Sacramento, CA – Sept. 3, 2020     Gov. Newsom said Wednesday that California is making an “unprecedented” effort to address homelessness, two days after lawmakers failed to pass a bill to massively increase housing production….. The governor said the state has placed more than 22,000 homeless Californians in 16,400 hotel and motel rooms amid the pandemic, and is giving cities and counties $600 million to purchase the rooms and convert them into permanent housing….. Local governments also got another $628 million in emergency homelessness aid….. “It’s self-evident that this has to be our top priority and it is,” said Newsom……   A bill heading to Newsom’s desk would create a state Office to End Homelessness, led by a new “homelessness czar.” But the governor said Wednesday he already has a homelessness czar — a seemingly fluid title, given that he’s used it to refer to six people in the past two years, including himself……      HOMELESS PERSPECTIVE CALIFORNIA TICKER…..     …..
San Francisco, CA – Sept. 3, 2020     Bay Area universities and homeless advocates released a report on Thursday revealing the various barriers homeless San Franciscans face when accessing housing…..  The report’s authors, the Coalition on Homelessness and researchers with the University of California at Berkeley, San Francisco State University and Santa Clara University surveyed 600 temporarily housed San Franciscans, with a focus on transgender people …..  Participants revealed inequities that homeless transgender people face to obtain housing, poor shelter conditions, crowded living spaces and strict curfews, created even more barriers to housing. Fifty-eight percent of participants said they would prefer a legal homeless camp with basic amenities like showers and toilets while 34 percent reported having substance abuse issues…..     HOMELESS PERSPECTIVE CALIFORNIA TICKER     …..     …..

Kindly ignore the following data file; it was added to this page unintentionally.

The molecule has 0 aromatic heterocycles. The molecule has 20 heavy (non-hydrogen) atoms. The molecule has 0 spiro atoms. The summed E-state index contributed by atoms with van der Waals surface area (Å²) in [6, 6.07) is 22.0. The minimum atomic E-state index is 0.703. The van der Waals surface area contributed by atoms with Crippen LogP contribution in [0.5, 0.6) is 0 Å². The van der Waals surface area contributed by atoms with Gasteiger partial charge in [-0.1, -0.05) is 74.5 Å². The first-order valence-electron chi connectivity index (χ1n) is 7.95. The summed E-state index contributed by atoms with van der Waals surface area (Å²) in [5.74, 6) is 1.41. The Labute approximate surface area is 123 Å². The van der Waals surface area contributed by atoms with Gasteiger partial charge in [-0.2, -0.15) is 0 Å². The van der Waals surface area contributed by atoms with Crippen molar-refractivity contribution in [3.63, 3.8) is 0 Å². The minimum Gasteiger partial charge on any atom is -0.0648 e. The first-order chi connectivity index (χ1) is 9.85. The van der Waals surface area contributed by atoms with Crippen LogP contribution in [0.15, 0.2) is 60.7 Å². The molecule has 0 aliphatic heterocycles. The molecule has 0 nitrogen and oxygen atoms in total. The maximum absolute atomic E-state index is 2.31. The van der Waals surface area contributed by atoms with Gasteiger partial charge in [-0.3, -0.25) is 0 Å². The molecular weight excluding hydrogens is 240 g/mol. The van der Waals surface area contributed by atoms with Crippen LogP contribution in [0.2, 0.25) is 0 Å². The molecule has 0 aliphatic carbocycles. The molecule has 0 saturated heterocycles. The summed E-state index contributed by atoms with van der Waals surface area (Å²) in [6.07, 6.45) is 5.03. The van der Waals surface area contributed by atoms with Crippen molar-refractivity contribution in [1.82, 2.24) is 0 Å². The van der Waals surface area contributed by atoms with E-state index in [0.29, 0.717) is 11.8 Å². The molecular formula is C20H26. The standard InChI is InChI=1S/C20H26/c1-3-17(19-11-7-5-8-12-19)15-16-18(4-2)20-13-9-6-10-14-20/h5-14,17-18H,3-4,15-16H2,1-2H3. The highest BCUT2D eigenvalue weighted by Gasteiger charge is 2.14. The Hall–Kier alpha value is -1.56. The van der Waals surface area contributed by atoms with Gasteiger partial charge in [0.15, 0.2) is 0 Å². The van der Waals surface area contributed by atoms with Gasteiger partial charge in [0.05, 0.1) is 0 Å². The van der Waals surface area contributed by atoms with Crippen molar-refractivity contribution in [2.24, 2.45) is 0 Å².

Eight Bills Introduced to Assembly that Go After Housing Development Fees

Five Assemblymen team up to bring in sweeping housing change

By Evan Symon
February 26, 2020 —

On Monday, five Assemblymen brought forward eight related housing bills that target development and impact fees.

Eight housing fee bills in the Assembly

Assembly members Rob Bonta (D-Oakland), David Chiu (D-San Francisco), Jesse Gabriel (D-Encino), Todd Gloria (D-San Diego), and Tim Grayson (D-Concord) jointly authored and announced the bills, which are designed to combat the housing crisis in California. According to a press release from the office of Assemblyman Grayson, the following bills were introduced:

AB 1484: Provides a comprehensive reform of the nexus standards that cities and counties use to determine their fees.

AB 1924: Requires jurisdictions to assess fees on a per-square-foot basis, giving developers the option to build smaller, more affordable units without being penalized with multiple fees.

AB 3144: Provides state funding to reimburse local governments who waive impact fees on affordable projects.

AB 3145: Establishes a ceiling for development fees based on the median home price in a jurisdiction. Cities and counties that exceed this ceiling will be required to seek approval from the Department of Housing and Community Development, and justify the need to do so.

AB 3146: Requires cities and counties to report a wide variety of essential housing data to the Department of Housing and Community Development, including the number of new housing units that have been issued a completed entitlement, a building permit, or a certificate of occupancy.

AB 3147: Ensures that certain impact fees are payable under protest. This allows for a developer to pay a fee they consider to be unreasonably high so they can continue construction.